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Burt v. Berner

United States District Court, Seventh Circuit

September 27, 2013

RONALD BURT, # N-60788, Plaintiff,
v.
J. BERNER, RICK HARRINGTON, D. DUNN, FUENTES, SAM NWAOBASI, ANGELA CRAIN, PAYNE, LATANYA WILLIAMS, JANE DOE #1, JOHN DOE #2, JANE DOE #3, JOHN DOE #4, JOHN/JANE DOE #5, JOHN/JANE DOE #6, JOHN DOE #7, JOHN/JANE DOE #8, JOHN DOE #9, and JOHN DOE #10, Defendants.

MEMORANDUM AND ORDER

G. PATRICK MURPHY, District Judge.

Plaintiff Ronald Burt, an inmate currently incarcerated at Menard Correctional Center ("Menard"), brings this pro se civil rights action pursuant to 42 U.S.C. § 1983. Plaintiff claims that during his incarceration at Menard and Stateville Correctional Center ("Stateville"), Defendants conspired to violate his First, Eighth, and Fourteenth Amendment rights. He seeks monetary damages and injunctive relief.

This case is now before the Court for a preliminary review of the complaint pursuant to 28 U.S.C. § 1915A. Under § 1915A, the Court is required to promptly screen prisoner complaints to filter out nonmeritorious claims. 28 U.S.C. § 1915A(a). The Court is required to dismiss any portion of the complaint that is legally frivolous, malicious, fails to state a claim upon which relief may be granted, or asks for money damages from a defendant who by law is immune from such relief. 28 U.S.C. § 1915A(b).

The Complaint

Plaintiff has sued various members of Stateville's medical staff and Menard's correctional and medical staff for conspiring to deprive him of adequate medical treatment for a back injury (Doc. 1). In the complaint, Plaintiff alleges that he suffers from degeneration of his cervical spine as a result of an unspecified pre-existing injury (Doc. 1, p. 3). Over the years, a lack of medical treatment has exacerbated Plaintiff's injury and caused him to suffer from chronic pain and mental anguish. Plaintiff fears that his injuries may become permanent and could lead to paralysis.

Plaintiff alleges that Defendants worked together to deprive him of adequate medical treatment for his back injury. At Stateville, Defendants Williams (medical director) and John Doe #10 (doctor) ignored Plaintiff's written requests for pain medication and treatment (Doc. 1, p. 5). Although a doctor examined Plaintiff and prescribed him pain medication on August 24, 2011, the doctor, who Plaintiff did not name as a defendant, failed to recommend any other treatment.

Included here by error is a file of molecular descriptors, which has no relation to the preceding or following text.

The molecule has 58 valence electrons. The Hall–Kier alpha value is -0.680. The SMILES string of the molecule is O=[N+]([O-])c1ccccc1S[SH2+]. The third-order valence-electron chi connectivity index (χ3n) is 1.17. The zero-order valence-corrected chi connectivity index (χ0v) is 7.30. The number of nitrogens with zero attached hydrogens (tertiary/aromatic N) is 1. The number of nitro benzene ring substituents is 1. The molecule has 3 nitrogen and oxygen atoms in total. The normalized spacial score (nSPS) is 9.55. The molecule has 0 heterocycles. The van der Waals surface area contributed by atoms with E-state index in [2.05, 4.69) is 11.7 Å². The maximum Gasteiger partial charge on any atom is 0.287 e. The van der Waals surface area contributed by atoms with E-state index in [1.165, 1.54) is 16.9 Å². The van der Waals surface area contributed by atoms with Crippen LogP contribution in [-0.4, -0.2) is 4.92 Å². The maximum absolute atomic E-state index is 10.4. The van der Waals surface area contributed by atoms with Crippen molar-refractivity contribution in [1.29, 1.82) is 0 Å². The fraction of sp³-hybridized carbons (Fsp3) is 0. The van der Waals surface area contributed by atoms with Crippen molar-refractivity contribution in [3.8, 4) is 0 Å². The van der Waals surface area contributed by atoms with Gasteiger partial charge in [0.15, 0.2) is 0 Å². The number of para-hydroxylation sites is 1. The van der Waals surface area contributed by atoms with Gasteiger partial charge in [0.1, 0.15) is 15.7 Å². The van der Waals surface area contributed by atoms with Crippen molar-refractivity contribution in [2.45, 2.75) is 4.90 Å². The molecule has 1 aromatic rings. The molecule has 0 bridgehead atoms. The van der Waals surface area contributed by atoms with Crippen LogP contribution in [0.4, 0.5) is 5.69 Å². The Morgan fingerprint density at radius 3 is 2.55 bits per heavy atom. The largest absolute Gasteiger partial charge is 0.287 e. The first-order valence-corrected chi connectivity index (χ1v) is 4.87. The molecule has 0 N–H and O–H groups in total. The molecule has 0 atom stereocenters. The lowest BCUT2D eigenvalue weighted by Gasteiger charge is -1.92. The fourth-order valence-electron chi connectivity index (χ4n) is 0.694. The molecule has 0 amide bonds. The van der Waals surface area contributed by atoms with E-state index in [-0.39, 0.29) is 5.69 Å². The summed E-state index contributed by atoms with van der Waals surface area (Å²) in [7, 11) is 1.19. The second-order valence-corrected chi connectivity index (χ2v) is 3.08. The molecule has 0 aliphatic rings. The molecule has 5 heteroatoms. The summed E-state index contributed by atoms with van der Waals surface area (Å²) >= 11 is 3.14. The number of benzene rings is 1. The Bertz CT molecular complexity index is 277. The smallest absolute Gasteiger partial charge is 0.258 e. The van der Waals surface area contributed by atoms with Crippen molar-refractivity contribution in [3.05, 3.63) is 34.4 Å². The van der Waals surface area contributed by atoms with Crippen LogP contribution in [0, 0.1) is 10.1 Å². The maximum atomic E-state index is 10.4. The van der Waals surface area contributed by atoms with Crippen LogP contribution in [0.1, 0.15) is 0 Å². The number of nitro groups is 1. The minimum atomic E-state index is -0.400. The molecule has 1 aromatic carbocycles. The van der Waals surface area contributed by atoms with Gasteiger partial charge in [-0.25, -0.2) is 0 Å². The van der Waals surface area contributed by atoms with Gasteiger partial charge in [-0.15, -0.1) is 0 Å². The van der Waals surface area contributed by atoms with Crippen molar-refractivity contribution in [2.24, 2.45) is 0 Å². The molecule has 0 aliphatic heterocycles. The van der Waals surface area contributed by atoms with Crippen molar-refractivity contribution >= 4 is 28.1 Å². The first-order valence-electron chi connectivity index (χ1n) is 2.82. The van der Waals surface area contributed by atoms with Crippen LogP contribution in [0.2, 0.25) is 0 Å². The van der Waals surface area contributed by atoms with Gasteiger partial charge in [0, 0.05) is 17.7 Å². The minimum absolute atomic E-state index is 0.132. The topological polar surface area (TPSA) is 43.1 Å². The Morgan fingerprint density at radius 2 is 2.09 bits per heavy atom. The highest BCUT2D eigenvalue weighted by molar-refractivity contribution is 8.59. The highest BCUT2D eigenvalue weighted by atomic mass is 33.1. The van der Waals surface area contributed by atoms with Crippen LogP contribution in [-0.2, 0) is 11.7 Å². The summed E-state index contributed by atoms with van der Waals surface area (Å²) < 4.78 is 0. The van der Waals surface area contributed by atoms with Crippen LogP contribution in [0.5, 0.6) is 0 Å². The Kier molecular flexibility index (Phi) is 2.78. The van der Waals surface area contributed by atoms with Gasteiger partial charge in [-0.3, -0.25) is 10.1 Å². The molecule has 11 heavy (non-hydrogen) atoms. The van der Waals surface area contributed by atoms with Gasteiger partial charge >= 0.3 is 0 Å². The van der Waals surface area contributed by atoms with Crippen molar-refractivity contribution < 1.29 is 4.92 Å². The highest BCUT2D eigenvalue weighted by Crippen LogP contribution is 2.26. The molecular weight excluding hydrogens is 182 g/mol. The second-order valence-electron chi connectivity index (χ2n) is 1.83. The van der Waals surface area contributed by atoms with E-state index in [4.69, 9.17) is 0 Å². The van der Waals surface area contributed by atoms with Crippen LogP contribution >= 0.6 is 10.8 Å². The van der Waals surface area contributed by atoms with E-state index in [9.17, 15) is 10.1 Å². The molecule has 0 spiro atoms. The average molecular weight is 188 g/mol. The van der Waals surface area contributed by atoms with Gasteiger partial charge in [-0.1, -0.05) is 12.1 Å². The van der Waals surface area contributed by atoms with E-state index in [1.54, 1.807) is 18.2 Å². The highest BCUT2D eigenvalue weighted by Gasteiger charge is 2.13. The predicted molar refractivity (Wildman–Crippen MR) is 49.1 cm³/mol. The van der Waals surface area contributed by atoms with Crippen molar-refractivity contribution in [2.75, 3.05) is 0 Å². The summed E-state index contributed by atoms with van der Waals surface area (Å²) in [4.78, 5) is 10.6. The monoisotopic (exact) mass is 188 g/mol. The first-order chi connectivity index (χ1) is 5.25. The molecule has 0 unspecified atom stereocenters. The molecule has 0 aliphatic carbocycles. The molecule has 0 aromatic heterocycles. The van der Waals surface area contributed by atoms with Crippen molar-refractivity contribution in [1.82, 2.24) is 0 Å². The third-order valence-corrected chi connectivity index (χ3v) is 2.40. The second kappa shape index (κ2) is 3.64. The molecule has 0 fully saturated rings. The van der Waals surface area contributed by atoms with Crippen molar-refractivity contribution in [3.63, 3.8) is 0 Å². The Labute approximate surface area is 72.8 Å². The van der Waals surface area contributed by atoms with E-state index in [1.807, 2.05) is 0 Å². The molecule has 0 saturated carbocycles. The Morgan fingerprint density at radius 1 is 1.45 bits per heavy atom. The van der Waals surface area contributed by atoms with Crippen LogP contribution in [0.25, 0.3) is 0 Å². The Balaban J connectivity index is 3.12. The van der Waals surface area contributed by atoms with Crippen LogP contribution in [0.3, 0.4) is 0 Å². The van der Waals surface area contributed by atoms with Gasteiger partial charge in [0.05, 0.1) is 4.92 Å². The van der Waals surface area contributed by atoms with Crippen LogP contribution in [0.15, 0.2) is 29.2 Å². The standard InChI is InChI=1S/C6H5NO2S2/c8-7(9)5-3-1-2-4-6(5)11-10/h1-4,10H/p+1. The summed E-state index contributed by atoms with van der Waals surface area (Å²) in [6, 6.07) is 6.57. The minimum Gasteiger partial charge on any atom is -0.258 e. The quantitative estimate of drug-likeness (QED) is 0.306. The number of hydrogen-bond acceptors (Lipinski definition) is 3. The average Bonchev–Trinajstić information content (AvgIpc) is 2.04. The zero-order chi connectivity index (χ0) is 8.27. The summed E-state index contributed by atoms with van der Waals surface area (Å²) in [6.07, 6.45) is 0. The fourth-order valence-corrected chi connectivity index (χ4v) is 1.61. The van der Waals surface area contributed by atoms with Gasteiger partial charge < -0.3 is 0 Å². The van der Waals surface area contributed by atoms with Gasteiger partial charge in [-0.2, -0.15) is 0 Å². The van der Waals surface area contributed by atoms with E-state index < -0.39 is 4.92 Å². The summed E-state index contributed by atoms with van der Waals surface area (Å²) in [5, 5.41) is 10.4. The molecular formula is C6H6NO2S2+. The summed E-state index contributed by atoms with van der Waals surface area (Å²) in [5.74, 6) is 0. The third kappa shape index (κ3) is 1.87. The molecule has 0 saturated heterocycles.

At Menard, Plaintiff faced similar hurdles to treatment. Upon transferring there in April 2012, Plaintiff informed Defendant Jane Doe #1 (intake nurse) of his back, neck, and spine injuries and his chronic pain. After a cursory examination, Defendant Doe #1 failed to order Plaintiff nonprescription pain medication, refer him to a doctor for further treatment, or provide him with a lower gallery and/or bunk prescription (Doc. 1, p. 5). Between April and October 2012, Plaintiff had difficulty obtaining refills of his pain medication or any other form of treatment (Doc. 1, pp. 5-6). Plaintiff filed four grievances with Defendant John Doe #2 (medical director) on October 11th, 23rd, and 26th and November 1st, seeking a refill of his pain medication and spine surgery (Doc. 1, p. 6). He did not meet with a nurse until November 2, 2012, and, even then, only to discuss pain medication.

From April 2012 until June 2013, Plaintiff made numerous verbal requests for pain medication and medical treatment to Defendants Berner (correctional officer), Dunn (sergeant), and Payne (counselor) (Doc. 1, p. 7). Defendants refused to do anything for Plaintiff. He filed numerous grievances, which were ignored. Plaintiff received no pain medication from December 20, 2012, through July 18, 2013.

Plaintiff claims that Defendant Nwaobasi (doctor) repeatedly denied him adequate medical care (Doc. 1, pp. 6-7). Defendant Nwaobasi met with Plaintiff and prescribed him Lubriderm and Motrin on November 3, 2012 (Doc. 1, p. 6). During a follow-up visit on December 1, 2012, Defendant Nwaobasi increased Plaintiff's pain medication and scheduled an x-ray of his right cervical spine. The x-ray was taken on December 5, 2012, and showed degeneration. Plaintiff was supposed to attend a follow-up appointment with Defendant Nwaobasi in early February 2013, but did not. Plaintiff submitted four written requests for the follow-up appointment to Defendants Nwaobasi and Crain (nurse) on February 13th, March 3rd, April 12th, and May 19th (Doc. 1, pp. 6-7). When Plaintiff finally met with Defendant Nwaobasi on July 18, 2013, he received a prescription for Ibuprofen (400 mg), but no further treatment recommendations or referrals.